Three take-homes from Jack Ma’s G20 statement
Ahead of this year's G20 Summit in Hangzhou, China, a number of e-commerce companies have lambasted the growing anti-globalisation trend, and Alibaba’s Jack Ma has led the call for a friendlier global attitude towards ecommerce.
Business Review Australia & Asia explores three take home points that Ma and other e-commerce players are looking for
1. Establish an e-World Trade Platform
Like the World Trade Organization, the e-version of this would focus on removing trade tariffs and downplaying protectionism with a goal of enabling small business from across the world to freely operate using an online platform.
"Organisation is like a treaty or an agreement agreed by the government, so rules and laws,” Ma said, “For a platform, we should set up another very feasible way for small business to do it."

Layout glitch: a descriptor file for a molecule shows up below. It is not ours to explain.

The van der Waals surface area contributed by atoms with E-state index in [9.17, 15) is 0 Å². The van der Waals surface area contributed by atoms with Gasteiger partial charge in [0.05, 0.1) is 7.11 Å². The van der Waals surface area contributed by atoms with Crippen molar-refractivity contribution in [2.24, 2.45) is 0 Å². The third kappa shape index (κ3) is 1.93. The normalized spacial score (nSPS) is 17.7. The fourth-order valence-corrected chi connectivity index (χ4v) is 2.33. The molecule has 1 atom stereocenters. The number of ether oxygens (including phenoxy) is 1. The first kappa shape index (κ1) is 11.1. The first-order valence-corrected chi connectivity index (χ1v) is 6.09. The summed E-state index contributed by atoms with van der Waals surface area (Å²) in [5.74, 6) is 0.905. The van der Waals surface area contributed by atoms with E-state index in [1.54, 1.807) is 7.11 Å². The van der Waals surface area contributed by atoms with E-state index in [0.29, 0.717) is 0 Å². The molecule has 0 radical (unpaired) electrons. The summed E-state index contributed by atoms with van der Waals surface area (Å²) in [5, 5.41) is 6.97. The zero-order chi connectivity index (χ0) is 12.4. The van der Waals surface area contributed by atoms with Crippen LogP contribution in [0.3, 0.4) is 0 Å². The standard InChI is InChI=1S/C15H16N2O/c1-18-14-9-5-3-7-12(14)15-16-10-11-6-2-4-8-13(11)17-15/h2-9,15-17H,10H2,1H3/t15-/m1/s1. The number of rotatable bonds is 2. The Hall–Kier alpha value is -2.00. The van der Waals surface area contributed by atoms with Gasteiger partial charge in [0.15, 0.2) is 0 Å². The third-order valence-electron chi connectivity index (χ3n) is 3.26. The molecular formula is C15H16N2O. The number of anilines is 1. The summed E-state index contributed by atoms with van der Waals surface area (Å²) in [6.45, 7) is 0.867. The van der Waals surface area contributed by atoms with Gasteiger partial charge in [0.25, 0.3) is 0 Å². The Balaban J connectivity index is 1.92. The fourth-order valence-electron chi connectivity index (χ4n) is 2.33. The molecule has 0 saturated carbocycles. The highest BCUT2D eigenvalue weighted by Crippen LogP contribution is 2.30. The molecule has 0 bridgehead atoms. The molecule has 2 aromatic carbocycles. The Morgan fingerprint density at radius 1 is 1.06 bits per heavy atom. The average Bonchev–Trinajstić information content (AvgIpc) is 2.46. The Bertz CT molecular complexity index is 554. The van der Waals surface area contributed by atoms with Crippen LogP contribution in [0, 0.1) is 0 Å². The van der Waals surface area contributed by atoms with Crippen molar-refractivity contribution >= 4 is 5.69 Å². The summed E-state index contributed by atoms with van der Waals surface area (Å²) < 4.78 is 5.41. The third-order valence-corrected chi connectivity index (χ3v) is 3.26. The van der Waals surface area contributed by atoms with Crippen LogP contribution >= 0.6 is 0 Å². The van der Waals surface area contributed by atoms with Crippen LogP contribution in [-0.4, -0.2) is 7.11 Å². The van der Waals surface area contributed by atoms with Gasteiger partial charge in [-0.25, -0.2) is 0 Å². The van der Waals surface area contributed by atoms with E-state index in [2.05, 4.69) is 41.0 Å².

Eschewing the need for government intervention, Ma’s recommendation could be interpreted as a move toward the e-commerce industry regulating itself – less government, more business platform.
3. Make globalisation work for everyone
Ma said: "People don't like globalization, not because globalization is bad. If globalization can really benefit everybody, enable every individual, enable small business that would be a great stuff.”
His words echo a broader sentiment among many Chinese e-commerce players who are growing worried about the growing anti-globalisation sentiment around the world.
Ning Gaoning at Sinochem Group, a Chinese energy and chemicals conglomerate, said: "We need to reduce all these protectionism measures, rolling back the old ones, and reducing all these kinds of small, regional trading agreement, which turn out to be complicated."
Read the August issue of Business Review Australia & Asia.
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SOURCE: [China Daily]
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